IOMeter – Average Transaction Time (rev 1)

I’ve never really liked how we used to present our average transaction time data, especially when trying to demonstrate SSD latency and access time.  I have therefore changed how this data is presented.  First, I have removed HDD results as they throw the scale too far to tell any meaningful difference in the SSD’s you are trying to focus on.  Second, I have reduced the queue depth scale down to 4.  In practical terms of a running OS, queue depth is how many commands are ‘stacked up’ on the SSD at that time.  An SSD is so fast at servicing requests that typical use will rarely see it increasing past 4.  In the cases where it does, there is so much going on that you are more concerned with IOPS and throughput at that point than transaction time.  The below charts are meant to show how nimble a given SSD is.  Think of it as how well a car handles as opposed to how fast it can go.

Some notes for interpreting results:

  • Times measured at QD=1 can serve as a more ‘real’ value of seek time.
  • A ‘flatter’ line means that drive will scale better and ramp up its IOPS when hit with multiple requests simultaneously.

OCZ Colossus 3.5-in Solid State Drive Review - Storage 36

OCZ Colossus 3.5-in Solid State Drive Review - Storage 37

OCZ Colossus 3.5-in Solid State Drive Review - Storage 38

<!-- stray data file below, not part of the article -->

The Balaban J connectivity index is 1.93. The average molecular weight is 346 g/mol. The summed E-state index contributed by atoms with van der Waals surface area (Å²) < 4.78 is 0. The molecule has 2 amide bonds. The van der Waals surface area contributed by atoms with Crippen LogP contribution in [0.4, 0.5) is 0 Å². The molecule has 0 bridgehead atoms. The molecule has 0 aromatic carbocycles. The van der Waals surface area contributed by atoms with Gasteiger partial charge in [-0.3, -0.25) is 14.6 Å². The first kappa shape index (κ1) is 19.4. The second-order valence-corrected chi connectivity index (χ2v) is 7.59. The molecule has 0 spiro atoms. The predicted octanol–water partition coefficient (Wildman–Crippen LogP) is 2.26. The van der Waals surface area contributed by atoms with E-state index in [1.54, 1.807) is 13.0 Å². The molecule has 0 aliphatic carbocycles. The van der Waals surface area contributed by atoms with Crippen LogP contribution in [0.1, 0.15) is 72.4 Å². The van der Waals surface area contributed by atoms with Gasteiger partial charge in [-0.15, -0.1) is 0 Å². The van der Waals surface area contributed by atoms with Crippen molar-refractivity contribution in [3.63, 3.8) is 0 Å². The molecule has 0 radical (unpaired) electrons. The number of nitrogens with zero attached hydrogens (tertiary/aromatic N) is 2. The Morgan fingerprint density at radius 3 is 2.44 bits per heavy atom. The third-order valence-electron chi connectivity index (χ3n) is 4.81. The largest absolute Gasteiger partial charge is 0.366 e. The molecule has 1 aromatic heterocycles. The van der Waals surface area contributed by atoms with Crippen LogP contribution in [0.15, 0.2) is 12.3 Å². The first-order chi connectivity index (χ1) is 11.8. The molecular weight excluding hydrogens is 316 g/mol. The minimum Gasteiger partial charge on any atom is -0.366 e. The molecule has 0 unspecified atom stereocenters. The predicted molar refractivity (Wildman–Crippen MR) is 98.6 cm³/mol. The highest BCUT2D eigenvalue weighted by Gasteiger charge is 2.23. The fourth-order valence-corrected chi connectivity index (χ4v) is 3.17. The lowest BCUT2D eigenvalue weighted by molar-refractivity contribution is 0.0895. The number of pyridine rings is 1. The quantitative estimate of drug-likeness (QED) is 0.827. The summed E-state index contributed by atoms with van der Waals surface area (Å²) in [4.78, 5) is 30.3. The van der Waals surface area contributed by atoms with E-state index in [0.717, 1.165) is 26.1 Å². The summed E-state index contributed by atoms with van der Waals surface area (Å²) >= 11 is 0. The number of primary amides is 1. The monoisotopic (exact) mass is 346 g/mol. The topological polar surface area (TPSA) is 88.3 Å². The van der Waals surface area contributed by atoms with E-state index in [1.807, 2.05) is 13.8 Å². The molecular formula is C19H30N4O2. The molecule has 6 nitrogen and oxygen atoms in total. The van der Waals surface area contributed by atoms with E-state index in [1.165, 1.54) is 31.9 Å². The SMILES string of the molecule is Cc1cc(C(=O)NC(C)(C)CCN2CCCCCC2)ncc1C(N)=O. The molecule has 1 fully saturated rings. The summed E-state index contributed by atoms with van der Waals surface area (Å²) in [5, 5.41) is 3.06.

OCZ Colossus 3.5-in Solid State Drive Review - Storage 39

With our new way of showing Transaction Time results, we can easily see the effects of a lack of NCQ scaling.  The Colossus perfectly doubles with each doubling of queue depth.  This makes sense, as it takes twice as long to service each doubling of the rate of transactions thrown at the drive.

Drives that take more advantage of NCQ are able to ramp up their IOPS at higher queue depths, keeping their transaction times lower even when faced with an onslaught of IO requests.  This is seen by Intel and (single) Indilinx units in the Web Server test.  Indilinx firmware is not yet refined enough to scale with intermixed writes, so the bottom three tests remain dominated by the Intel units, especially with the new 02HA equipped X25-M G2.

You may note the Samsung-controlled Summit climbing off the scale in the bottom two tests.  Samsung relies heavily on its large data cache when faced with combined reads and writes.  Written data stacks up in the cache, forcing it to occasionally purge this data, paying it out to the flash memory.  While this happens everything else is put on hold, causing considerable delays as seen in the Workstation and Database tests.

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